The Four Corners states
Up to 12 inches; angled or prostrate
Sandy locations, rocky hillsides, washes, pinyon-juniper woods; up to 8,500 feet
Oblanceolate to elliptic, around 3 inches long. Entire or toothed margins
Physaria rectipes is typical of many other members of this genus, forming small clusters of four-petaled yellow flowers, borne at the ends of sparsely-leafed, reddish-green stems - typically 4 to 8 - that branch from the base of the plant. Stems tend to lie along the ground or rise at a low angle. Most leaves are basal, oblanceolate in shape, growing in a rosette; stem leaves are more spatulate, smaller, and fewer in number. Leaves, stems and buds have a rough surface, due to a covering of short, branched hairs - the hairs are split into 4 to 6 branches, each partly divided.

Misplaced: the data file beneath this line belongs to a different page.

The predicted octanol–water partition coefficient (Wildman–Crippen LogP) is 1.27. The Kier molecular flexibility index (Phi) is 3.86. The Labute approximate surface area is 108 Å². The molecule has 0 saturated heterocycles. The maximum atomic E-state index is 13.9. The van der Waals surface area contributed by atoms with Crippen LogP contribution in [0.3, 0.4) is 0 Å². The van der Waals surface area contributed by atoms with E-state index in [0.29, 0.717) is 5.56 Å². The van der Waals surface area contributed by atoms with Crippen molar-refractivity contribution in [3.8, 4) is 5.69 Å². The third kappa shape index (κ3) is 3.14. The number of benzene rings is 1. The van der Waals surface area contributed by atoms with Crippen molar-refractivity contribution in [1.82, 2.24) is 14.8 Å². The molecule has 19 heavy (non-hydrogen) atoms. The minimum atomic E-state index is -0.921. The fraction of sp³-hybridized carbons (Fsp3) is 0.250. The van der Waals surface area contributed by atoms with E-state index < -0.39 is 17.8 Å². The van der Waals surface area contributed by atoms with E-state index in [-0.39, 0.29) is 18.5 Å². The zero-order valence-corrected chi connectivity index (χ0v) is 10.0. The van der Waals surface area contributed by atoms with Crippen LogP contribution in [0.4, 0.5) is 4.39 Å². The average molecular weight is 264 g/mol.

Flowers are formed of four elliptic sepals, and four larger, obovate petals, somewhat narrower (clawed) at the base. The stamens and pistil are also yellow.